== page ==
The internet is divided into three categories. First, there is the surface web, which is anything accessible through a search engine like Google. Following the surface web, there is the deep web that comprises most of the internet that people can access, but these webpages do not show up in general search results. Your personal email, for example, is considered part of the deep web as you need a password and certain credentials in order to see the content of the page. Finally, there is the dark web.
The dark web, in and of itself, is not malicious, the term itself broadly refers to the hidden part of the internet. In order to access this part of the internet, individuals need to have a special browser, known as the onion router (Tor). The United States Naval Research Lab created Tor in the mid-1990s as a way of encrypting government communication. Tor is similar to a Virtual Private Network, in the sense that it grants the user anonymity and prevents the user from being tracked and watched by third parties. The general public can download Tor for personal use. For example, there are dissidents around the world who use Tor as a way of sharing sensitive information without putting themselves in danger. However, unlike a VPN, Tor allows the user to access the dark web.
The dark web hosts tens of thousands of unique URLs, each ending with “.onion”. These sites vary in content, encompassing everything from chat rooms to marketplaces, and while they are not inherently illegal, they may host illegal content. Additionally, most of the transactions conducted on the dark web use different forms of cryptocurrencies.
Cryptocurrencies are a growing security threat, extending far beyond their use as currency in darknet markets. In theory, anyone can create their own cryptocurrency, they just need to build legitimacy through users to function as currency. There are a variety of different forms of cryptocurrencies which correspond to different markets. For example, Dogecoin, based off an internet meme of a Shibu Inu dog and started as a joke but turned into an actual form of currency. There is also Titcoin, a cryptocurrency used in the buying and selling of pornographic material—it was created as something to accompany mainstream cryptocurrencies like BitCoin, and to avoid linking purchases to the user’s main cryptocurrency account.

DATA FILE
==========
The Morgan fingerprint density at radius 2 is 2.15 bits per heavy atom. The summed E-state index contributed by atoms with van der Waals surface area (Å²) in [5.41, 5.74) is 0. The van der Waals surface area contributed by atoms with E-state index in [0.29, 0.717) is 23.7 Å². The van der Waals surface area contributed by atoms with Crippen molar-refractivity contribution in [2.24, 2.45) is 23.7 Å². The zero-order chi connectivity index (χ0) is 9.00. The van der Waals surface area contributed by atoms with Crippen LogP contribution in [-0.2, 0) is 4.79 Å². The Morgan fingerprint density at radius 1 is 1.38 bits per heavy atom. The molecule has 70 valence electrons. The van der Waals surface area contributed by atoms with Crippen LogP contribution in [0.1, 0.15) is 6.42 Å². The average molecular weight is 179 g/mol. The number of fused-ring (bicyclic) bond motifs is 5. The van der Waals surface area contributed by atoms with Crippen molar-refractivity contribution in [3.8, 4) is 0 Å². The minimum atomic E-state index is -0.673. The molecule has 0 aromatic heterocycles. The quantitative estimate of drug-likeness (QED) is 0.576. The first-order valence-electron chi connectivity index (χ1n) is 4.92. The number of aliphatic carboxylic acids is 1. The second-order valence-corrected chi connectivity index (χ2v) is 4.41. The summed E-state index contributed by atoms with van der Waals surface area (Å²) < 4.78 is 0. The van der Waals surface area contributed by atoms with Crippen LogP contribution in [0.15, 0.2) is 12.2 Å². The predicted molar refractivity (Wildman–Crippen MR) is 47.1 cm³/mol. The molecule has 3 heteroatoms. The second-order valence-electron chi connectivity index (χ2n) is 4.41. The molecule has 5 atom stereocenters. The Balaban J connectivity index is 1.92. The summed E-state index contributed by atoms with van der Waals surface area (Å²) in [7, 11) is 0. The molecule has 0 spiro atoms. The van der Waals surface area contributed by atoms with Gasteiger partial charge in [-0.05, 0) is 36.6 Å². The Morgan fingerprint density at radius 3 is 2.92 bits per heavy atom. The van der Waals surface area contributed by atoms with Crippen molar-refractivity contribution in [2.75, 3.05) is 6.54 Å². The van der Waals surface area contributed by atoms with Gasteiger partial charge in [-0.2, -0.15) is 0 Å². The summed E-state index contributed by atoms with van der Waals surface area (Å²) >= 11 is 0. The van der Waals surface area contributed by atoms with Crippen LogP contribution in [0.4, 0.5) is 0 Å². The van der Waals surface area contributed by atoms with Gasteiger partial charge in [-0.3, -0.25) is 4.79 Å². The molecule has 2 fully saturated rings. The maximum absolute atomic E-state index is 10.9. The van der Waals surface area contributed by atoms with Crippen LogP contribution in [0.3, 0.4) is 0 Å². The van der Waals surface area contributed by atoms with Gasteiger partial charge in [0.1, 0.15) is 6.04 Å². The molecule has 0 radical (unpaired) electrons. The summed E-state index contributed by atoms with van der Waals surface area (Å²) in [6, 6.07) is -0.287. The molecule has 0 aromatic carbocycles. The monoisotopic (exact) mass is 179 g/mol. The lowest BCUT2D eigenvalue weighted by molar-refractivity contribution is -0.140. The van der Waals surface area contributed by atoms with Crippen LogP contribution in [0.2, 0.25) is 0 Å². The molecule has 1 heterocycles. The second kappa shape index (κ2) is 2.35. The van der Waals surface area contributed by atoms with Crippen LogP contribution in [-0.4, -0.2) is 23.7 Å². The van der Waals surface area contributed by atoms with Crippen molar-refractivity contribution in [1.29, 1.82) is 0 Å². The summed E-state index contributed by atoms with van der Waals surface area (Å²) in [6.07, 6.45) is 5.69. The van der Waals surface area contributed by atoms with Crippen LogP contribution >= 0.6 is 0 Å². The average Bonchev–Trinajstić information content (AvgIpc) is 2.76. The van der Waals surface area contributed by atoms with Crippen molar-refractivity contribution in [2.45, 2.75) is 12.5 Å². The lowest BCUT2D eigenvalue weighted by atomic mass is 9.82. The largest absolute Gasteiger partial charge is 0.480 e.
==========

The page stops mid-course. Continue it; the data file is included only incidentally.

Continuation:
In 2011, an American man named Ross Ulbricht created the Silk Road, one of the first darknet marketplaces. Marketplaces are a hallmark of the darknet ecosystem. These marketplaces exist for individuals to anonymously buy and sell illicit goods. While drugs account for the majority of what is sold online, these markets sell other forms of illicit goods, such as hacking equipment and tutorials, as well as personal data, counterfeit documents, and firearms. Like with the rest of the dark web, anyone can access these marketplaces. Transactions are typically conducted through cryptocurrencies, most notably BitCoin. The use of cryptocurrencies in these markets make it easier for individuals to anonymously buy and sell illicit goods.
Darknet markets are incredibly lucrative. The Silk Road operated for around two years and made profit through commission, charging a small fee for all of the transactions taking place on the site; it had an estimated cash flow of $213 million at the time of its closure in 2013. Since the site was shut down, darknet marketplaces have only gotten more lucrative. Multiple other marketplaces have sprung up following the success of the Silk Road. Some of these marketplaces have ended up being scams, were hacked, or were otherwise shut down by international authorities. Yet, these markets keep appearing and growing. Take, for instance, AlphaBay, a popular darknet market that was estimated to have made around $1 billion in sales in the three years it was online.
While drugs make up a large portion of the material sold on the dark web, they are far from the only illicit material sold online. The dark web has made it easier to buy and sell weapons online by allowing users to evade potential background checks, and to pay lower prices than legal weapons. In addition to weapons and ammunition, sellers may also sell instructions for how individuals can construct weapons using 3D printers and other commercially obtained and legal machines. The lack of background checks is particularly concerning considering given the rise of lone-wolf terrorists. In 2016, there was a mass shooting in Munich, Germany. The shooter had bought weapons on the dark web in order to carry out this attack. Although it is difficult to find accurate statistics due to the anonymity of the dark web, the majority of guns sold on the dark web appear to be made in the United States.